It's nice to look at pretty flowers while pondering a difficult business dilemma.

It’s nice to look at pretty flowers while pondering a difficult business dilemma.

one, and learned they preferred to receive queries. I read several past publications then pitched three articles. The editor liked one of them and emailed me to say that she would “take a look at it on spec.”

If we were talking about a publication I’d dreamed of seeing my name in for years, maybe I’d feel differently, but my first reaction (in my mind only) was “I don’t work on spec.” But then I thought about the fact that this editor doesn’t know me. She would be taking a risk by assigning an article to an unknown. I offered to send clips in my introductory letter, but maybe she doesn’t have time for that. Even if she does have time to look at my clips, she has no assurances that I will turn in clean copy; there’s always the chance that my clips were cleaned up by some other editor.

However, I would be taking a risk by spending the time to write a good article on spec. It would, of course, be tailored to fit the tone and voice of this particular publication. There would be several interviews involved. It would take time and effort to do it right — time and effort that I could be spending on doing work for clients who know (and regularly pay) me, or looking for clients willing to take the risk of getting to know me. There are definitely two sides to this spec coin!

Ideally, I could offer this editor some kind of compromise, but I’m having trouble coming up with one. The publication is lovely, and one of the best in this particular niche. The pay is what I’d call average to low in the wider lens of magazine writing, but high for the industry. I’m opposed to working on spec — on principal, and because this is what I do for a living. It’s not a hobby. Getting paid matters. There’s the possibility of pitching the same story to several publications in case the editor doesn’t want it, but that doesn’t feel quite right either.

Have you dealt with this situation? What was your response? 

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Diversify & Other Lessons from the Freelance Writing World

There are some pieces of advice that turn up ubiquitously in articles and blog posts directed at freelance writers:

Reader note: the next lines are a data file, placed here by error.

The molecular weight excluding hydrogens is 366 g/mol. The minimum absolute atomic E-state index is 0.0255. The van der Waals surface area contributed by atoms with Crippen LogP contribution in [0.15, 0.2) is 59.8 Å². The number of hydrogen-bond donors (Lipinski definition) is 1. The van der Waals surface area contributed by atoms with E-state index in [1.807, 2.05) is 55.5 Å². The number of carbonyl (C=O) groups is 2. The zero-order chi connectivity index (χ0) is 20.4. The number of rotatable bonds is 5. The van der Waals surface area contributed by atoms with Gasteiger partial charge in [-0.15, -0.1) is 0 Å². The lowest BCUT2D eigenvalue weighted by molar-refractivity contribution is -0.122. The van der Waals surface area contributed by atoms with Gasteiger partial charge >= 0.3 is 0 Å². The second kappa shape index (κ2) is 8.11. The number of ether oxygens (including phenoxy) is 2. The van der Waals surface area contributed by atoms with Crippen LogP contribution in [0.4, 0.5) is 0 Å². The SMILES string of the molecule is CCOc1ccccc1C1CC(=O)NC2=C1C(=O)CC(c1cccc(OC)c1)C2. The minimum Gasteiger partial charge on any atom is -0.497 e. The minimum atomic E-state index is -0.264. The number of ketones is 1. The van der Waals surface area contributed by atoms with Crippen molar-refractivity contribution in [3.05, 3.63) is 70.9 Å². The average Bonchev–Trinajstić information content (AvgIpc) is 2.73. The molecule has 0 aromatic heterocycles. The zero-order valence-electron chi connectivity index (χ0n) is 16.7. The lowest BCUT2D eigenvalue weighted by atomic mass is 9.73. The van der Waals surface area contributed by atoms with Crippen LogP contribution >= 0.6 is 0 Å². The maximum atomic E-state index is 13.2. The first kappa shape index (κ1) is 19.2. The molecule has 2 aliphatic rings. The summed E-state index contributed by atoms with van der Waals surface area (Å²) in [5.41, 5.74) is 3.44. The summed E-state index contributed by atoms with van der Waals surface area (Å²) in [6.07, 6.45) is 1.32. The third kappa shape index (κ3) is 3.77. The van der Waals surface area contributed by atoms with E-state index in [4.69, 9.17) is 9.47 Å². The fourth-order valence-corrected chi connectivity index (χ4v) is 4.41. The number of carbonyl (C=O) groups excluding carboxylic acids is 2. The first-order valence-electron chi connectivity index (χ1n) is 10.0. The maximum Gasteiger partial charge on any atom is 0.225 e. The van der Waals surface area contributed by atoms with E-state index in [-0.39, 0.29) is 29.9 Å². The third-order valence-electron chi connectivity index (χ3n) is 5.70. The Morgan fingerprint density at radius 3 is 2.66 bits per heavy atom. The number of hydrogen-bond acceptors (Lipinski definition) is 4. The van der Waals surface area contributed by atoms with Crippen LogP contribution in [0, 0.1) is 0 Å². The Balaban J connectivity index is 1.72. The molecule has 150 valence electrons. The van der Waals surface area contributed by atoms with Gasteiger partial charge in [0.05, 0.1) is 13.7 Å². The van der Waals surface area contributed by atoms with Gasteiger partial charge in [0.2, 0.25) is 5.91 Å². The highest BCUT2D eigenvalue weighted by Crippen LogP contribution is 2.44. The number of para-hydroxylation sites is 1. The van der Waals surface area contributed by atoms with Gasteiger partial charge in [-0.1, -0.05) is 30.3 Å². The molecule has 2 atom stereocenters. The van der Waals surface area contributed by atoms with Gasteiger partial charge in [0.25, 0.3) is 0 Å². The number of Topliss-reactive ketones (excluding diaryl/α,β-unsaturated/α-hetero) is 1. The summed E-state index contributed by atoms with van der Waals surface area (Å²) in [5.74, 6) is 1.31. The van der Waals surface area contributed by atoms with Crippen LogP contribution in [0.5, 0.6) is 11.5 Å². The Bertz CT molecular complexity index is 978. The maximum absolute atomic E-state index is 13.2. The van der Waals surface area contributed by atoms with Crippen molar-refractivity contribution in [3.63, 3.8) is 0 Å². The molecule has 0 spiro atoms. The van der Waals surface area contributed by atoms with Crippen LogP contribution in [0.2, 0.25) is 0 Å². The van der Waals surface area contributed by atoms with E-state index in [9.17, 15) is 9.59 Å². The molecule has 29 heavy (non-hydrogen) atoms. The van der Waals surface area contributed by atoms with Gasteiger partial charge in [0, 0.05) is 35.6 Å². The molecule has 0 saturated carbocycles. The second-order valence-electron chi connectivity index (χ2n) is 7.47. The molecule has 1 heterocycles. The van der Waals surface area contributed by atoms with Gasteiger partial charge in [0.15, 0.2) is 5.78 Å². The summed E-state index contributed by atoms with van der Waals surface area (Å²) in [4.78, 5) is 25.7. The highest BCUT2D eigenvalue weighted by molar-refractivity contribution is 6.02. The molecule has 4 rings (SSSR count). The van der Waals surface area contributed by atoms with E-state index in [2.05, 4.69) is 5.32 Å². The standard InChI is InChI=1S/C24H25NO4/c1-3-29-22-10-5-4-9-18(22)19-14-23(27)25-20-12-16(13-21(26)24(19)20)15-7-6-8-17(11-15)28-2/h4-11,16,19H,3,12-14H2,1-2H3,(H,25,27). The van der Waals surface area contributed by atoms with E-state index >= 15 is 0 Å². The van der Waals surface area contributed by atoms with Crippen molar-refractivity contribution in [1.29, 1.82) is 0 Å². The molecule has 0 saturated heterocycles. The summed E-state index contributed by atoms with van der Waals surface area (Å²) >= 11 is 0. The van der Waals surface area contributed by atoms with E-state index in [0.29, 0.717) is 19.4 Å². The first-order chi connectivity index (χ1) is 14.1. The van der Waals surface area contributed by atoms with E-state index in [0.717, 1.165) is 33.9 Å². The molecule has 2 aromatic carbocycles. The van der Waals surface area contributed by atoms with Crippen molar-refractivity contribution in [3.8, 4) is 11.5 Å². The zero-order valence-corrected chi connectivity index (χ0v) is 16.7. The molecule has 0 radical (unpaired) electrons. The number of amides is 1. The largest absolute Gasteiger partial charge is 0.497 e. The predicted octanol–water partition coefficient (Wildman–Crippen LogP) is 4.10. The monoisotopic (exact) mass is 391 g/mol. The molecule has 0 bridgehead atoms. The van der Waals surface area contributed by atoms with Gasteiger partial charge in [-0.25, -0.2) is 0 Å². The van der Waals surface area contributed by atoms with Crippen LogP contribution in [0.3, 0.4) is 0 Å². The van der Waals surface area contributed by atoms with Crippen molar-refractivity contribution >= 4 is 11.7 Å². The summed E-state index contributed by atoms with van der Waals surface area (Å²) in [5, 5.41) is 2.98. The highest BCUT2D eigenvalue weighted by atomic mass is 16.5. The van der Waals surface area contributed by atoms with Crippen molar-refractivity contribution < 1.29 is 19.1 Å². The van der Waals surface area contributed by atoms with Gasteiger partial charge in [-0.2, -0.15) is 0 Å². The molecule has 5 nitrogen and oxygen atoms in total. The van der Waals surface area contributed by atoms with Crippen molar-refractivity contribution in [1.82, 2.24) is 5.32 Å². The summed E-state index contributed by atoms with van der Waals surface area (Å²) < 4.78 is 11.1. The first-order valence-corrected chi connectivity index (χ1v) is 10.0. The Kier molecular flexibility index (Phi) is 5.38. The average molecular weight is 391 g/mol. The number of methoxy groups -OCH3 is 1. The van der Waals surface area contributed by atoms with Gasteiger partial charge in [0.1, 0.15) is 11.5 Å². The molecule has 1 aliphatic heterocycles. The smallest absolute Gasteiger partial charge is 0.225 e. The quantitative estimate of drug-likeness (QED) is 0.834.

One wide, deep income stream might be attractive, but can be dangerous!

One wide, deep income stream might be attractive, but can be dangerous!

  • Learn to say no.
  • Always have a contract.
  • Never stop marketing.
  • Diversify your income.

Smiling Tree Writing has existed as a business for about six years now (I think. It might actually be 7. I’m losing track!). I’ve had the opportunity to learn why certain bits of advice show up over and over again.

Lately, I’ve been thinking a lot about having a diverse income and what that means for me. Summer before last (the summer of 2012) was the lowest point my business has encountered to date (and hopefully ever will). My income was down to about $800 a month — a fraction of what my family needed. At that time, most of my income came from 2-3 regular clients and a couple of one-off projects each month.

At that time, I was reading “diversify” to mean that I should earn money from writing articles for publications, selling my own books, working with clients, and then create a few “passive streams” from things like ads or affiliations. My idea about what a diversified income looks like now is drastically different.

Back then, I was trying to diversify my income by adding more article writing to the mix. The majority of my work was with small business owners, creating site content, blog posts, and newsletters. I began sending out letters of introduction and writing for print publications, even if the pay was lower than it should have been. It wasn’t working.

It’s hard to pull out of that kind of downward spiral, and the thing that helped me was to take a job. It ended up being a short term thing, but it was exactly what I needed in order to mentally reset. In the year since, I’ve taken definitive steps to diversify my work activities, and have finally hit a comfortable mix.

I have two part time jobs, one of which is completely outside my realm of expertise and gets me out of the house for about 15 hours each week – I work at a restaurant 2 evenings a week. The other is a marketing job that I do from home for 10 hours each week. Then, there is client work, which creates the bulk of my income and takes up the majority of my time. I also sell a few books, and am working on writing more with the goal of that portion of my income gaining significance.

Although working in a restaurant or as an hourly employee may not be the typical freelancer’s dream, it means that my income won’t suffer too much should any one client decide not to use my services. It also means that I have more flexibility to follow one of those other often-repeated bits of advice: I can turn projects down if they aren’t a good fit, without being terrified I’m making a financial mistake.

Now and then, I play with the idea of dropping a couple of clients in order to have more time to work on my own projects, or quitting the restaurant job to find more clients or to look for another part-time marketing job. This mix of work gives me options.

During that terrible summer of the downward spiral, it didn’t feel like I had many choices. I think that is why the advice to diversify is repeated so frequently — it gives you more room to wiggle. My particular working situation is also highly flexible. I can do client work in the middle of the night, we have been able to take several short trips this year, and I can make time to pursue personal projects (like writing fiction).

What piece of tried and true advice have you found to be of vital importance when interpreted correctly for your personal situation? Have you ever discovered any conventional wisdom that needs a bit of twisting to work well for you?